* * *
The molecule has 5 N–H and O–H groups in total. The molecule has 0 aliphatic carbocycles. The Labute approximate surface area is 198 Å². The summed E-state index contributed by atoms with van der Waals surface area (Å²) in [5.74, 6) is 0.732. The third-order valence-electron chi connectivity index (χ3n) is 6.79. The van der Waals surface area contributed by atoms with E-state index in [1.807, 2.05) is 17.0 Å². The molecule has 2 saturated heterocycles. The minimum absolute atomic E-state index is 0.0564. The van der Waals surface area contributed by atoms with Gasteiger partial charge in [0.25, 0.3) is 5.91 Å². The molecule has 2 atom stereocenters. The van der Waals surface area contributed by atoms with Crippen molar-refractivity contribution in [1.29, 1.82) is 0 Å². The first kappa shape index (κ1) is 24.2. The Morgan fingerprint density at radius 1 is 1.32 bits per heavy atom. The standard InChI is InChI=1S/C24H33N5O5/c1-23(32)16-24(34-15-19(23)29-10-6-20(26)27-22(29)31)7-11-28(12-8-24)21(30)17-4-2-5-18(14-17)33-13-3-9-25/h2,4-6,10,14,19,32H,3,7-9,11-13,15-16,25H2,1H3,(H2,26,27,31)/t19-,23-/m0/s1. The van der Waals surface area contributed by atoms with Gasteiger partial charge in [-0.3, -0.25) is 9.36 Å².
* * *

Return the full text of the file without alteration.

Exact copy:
The molecule has 5 N–H and O–H groups in total. The molecule has 0 aliphatic carbocycles. The Labute approximate surface area is 198 Å². The summed E-state index contributed by atoms with van der Waals surface area (Å²) in [5.74, 6) is 0.732. The third-order valence-electron chi connectivity index (χ3n) is 6.79. The van der Waals surface area contributed by atoms with E-state index in [1.807, 2.05) is 17.0 Å². The molecule has 2 saturated heterocycles. The minimum absolute atomic E-state index is 0.0564. The van der Waals surface area contributed by atoms with Gasteiger partial charge in [0.25, 0.3) is 5.91 Å². The molecule has 2 atom stereocenters. The van der Waals surface area contributed by atoms with Crippen molar-refractivity contribution in [1.29, 1.82) is 0 Å². The first kappa shape index (κ1) is 24.2. The Morgan fingerprint density at radius 1 is 1.32 bits per heavy atom. The standard InChI is InChI=1S/C24H33N5O5/c1-23(32)16-24(34-15-19(23)29-10-6-20(26)27-22(29)31)7-11-28(12-8-24)21(30)17-4-2-5-18(14-17)33-13-3-9-25/h2,4-6,10,14,19,32H,3,7-9,11-13,15-16,25H2,1H3,(H2,26,27,31)/t19-,23-/m0/s1. The van der Waals surface area contributed by atoms with Gasteiger partial charge in [-0.3, -0.25) is 9.36 Å².